Aim 1: Confirmation of ERCC1 biomaker of chemoresistance; Aim 2: Investigate the epigenome of ovarian cancer extreme responders and non-responders to platinum chemotherapy

Aim 1: Confirmation of ERCC1 biomaker of chemoresistance

This study will confirm that patients who respond well (long-term) to chemotherapy, have higher levels of the protein ERCC1 in their tumours after chemotherapy, compared to patients who relapse. We will also collect data on the cellular location of another protein called XPC that detects when chemotherapy has damaged the cell’s DNA. We have some preliminary data indicating that XPC is not in the correct location within ovarian cancer cells that have become chemoresistant. This project will build on local, national and international collaborations – Australian Ovarian Cancer Study (Prof Anna DeFazio, Westmead), Prof Deborah Marsh and Prof Anthony Gill (USydney) and Dr Sherry Wu and Prof. Anil Sood (MD Anderson, Texas).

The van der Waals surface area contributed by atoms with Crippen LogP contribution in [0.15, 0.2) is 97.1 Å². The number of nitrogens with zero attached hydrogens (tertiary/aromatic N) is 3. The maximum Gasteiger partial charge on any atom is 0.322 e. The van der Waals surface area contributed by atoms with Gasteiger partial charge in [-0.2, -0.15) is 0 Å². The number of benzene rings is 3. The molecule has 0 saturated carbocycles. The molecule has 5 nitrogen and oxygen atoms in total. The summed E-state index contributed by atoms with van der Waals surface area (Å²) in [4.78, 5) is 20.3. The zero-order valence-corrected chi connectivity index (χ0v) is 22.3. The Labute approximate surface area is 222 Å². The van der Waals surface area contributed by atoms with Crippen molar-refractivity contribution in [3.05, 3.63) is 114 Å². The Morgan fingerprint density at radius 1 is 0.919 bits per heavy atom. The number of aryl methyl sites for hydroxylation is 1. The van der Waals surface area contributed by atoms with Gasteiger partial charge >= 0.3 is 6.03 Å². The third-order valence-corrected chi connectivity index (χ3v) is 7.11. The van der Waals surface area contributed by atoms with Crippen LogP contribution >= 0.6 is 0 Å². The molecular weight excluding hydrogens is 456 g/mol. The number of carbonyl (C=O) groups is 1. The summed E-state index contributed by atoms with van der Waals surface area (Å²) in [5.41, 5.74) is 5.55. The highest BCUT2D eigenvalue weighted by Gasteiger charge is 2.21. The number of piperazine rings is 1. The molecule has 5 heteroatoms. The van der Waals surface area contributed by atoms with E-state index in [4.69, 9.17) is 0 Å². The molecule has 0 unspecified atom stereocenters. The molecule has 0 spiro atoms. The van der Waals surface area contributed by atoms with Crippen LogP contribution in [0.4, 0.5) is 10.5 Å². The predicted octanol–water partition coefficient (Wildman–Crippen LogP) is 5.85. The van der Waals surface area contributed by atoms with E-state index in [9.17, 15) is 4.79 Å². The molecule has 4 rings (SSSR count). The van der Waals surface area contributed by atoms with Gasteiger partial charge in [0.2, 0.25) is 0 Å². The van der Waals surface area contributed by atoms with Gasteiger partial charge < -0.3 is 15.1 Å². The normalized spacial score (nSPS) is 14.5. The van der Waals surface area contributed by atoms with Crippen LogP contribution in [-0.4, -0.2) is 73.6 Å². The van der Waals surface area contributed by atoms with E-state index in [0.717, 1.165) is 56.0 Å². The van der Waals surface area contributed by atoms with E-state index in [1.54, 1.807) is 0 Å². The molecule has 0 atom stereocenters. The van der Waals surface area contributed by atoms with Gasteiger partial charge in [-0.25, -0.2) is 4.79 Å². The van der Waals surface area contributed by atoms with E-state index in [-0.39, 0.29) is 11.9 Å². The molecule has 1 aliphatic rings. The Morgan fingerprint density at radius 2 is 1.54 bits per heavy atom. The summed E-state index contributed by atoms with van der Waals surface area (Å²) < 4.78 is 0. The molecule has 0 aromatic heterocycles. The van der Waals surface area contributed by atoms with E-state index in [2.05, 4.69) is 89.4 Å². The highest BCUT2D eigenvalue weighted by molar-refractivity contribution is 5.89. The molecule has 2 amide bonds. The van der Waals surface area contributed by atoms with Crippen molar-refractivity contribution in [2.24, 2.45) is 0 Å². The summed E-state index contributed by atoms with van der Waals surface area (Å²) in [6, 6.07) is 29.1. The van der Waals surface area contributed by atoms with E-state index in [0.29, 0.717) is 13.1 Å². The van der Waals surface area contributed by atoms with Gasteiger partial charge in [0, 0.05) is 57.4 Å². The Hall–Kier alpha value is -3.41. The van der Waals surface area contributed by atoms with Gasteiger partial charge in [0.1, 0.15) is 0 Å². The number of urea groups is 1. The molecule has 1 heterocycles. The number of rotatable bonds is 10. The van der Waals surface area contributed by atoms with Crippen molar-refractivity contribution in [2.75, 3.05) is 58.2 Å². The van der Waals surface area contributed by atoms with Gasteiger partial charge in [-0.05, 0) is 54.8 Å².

Aim 2: Investigate the epigenome of ovarian cancer extreme responders and non-responders to platinum chemotherapy

This study will involve sequencing the genome and epigenome of ovarian cancers from patient that have extremely good response and extremely poor response to platinum chemotherapy. Once the differences are identified we can target the poor responders genome/epigenome with targeted therapies to make them more like the extreme responders genome/epigenome. This data will form the background required to develop clinical trials targeting genome and epigenome changes. This project is a collaboration between local and national researchers including Dr Jim Scurry (pathology), Drs Ken Jaaback, Geoof Otton, Yvette Ius and Rachel O’Sullivan (Gynacology surgical oncology), Dr Janine Lombard (Medical oncology), Prof Deborah Marsh (Kolling Institute/USyd) and Prof Sue Clark (Garvan Institute)

Research Area 
Project type 
Project Grant
Year of funding 
2017